Who am I writing for?
This really has me thinking...there really is such a push/pull between obscurity and recognition. It's complex for me - I want to be acknowledged and yet I intentionally only allow 20 to follow me on instagram because I fear people creeping in on what is mine.
About a month ago I attended a virtual meeting with an artist I admire (she has real fame and success). There was only about 7 of us in total on the call. She said as she's returning more and more to her authentic self, she'd rather have an audience of 7 people who are reliable and connected and vulnerable with her, than an audience of 7,000 who she fails to connect with...I've been keeping that in mind :)
PS - I too have felt "small" when I read about the MONEY some people make on here
You are tackling such a big topic here Belle - and doing it with such grace. The search for meaning in our life and purpose in our work is not a cliche, it’s a real quest and artists live at the pointy end of this dilemma, often an uncomfortable place to be. I love, love this piece. Your writing is going from strength to strength.
Every paragraph of this piece hits me deeply. I remember being a little kid and thinking to myself: "if I don't make it big, I'll have failed." I've spent so many years meanly reinforcing that for myself. Getting older, I feel it softening, though. Partly, I think, because I've discovered more and more of what I want to say and so I feel like it's more for me, and less for the audience.
Anyway, I know a lady who is really big and she says it makes her sad--she can't ride the subway (let alone stare at people). She can't let people into her inner world because there's always the fear of an agenda. Writing this, I wonder if the irony of doing good work is in KEEPING a degree of anonymity: ordinariness is an entry-way into lots of places. It's hard to be a keen observer when you're the one being observed...
Isabelle, keep writing. I love your work so much.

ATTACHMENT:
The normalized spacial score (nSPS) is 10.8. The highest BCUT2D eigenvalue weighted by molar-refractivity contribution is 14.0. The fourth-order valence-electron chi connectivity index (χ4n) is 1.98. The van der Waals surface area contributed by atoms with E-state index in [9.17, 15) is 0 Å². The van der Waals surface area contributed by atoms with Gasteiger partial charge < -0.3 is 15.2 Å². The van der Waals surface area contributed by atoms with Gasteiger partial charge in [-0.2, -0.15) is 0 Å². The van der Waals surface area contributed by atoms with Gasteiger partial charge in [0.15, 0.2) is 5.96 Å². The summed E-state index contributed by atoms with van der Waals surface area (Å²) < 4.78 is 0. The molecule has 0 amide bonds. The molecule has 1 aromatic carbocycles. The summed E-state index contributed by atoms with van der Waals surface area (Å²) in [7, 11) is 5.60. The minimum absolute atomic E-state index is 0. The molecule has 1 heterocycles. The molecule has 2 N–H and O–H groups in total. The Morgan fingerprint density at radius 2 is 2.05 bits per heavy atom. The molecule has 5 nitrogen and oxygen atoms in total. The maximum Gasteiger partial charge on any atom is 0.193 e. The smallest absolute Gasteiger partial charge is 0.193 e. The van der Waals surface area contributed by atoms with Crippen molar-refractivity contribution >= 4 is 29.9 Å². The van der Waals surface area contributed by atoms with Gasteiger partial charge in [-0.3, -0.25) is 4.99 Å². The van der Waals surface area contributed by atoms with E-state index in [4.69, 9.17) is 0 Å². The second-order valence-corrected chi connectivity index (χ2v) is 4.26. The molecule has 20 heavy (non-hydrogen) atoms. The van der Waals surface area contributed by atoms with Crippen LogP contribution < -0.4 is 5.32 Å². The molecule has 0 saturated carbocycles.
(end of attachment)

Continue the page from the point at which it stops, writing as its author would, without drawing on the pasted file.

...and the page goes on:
Beautifully written as always, Isabelle, and completely relatable.
"When I first started writing this newsletter my main thought was ‘who cares what you have to say’. But I kept gently reminding myself that if every single maker of books and art and film and music thought that and did nothing the world would be so joyless and cave-cold that it wouldn’t be worth living in. The only saving grace would be the trees and bird song."
Those gentle reminders mean everything. Also worth mentioning...those very same makers of books and art and film and music have probably (most definitely!) thought the same thing.
Fame is a function of merely garning the majority of your fellow troglodytes.
What you do with it is merely a reflection of your character.
From what I've seen in my 52 years... All those with fame are dead inside.
And those who seek it are not those I associate with...
Just caught up with this post and it really resonates with me at the moment. Having a new baby in the house has made me appreciate just how much the algorithm doesn't care about you as a person. Creating for community or for yourself is a pursuit that moves with you through your life stages and adjusts expectations accordingly. But the algorithm doesn't care about your life circumstances. It just wants consistent engaging posts indefinitely with no guarantee of success. The algorithm wants to be your number one priority.
Your words have an echo and an impact full of many feelings that bring us back to what is inside us.
I think you articulated very well, it’s always enjoyable to hear what u have to say, very thoughtful as well xx
Incredible words Bella. It's so lovely to see your commitment to your craft. Irrespective of fame, subscribers or accolades - you're an absolute star. Very honoured to be in that group of 9 you speak to on the phone ❤️ ❤️ ❤️ ❤️
This is so beautifully written, relatable, and thought provoking. Thank you for sharing these words❤️
-- Such a beautiful, honest piece.
“A sense of wonder can find you in many forms, sometimes loudly, sometimes as a whispering, sometimes even hiding inside other feelings.” -- Diane Ackerman.
Thank you for these sensible reflections, Isabelle. Xx.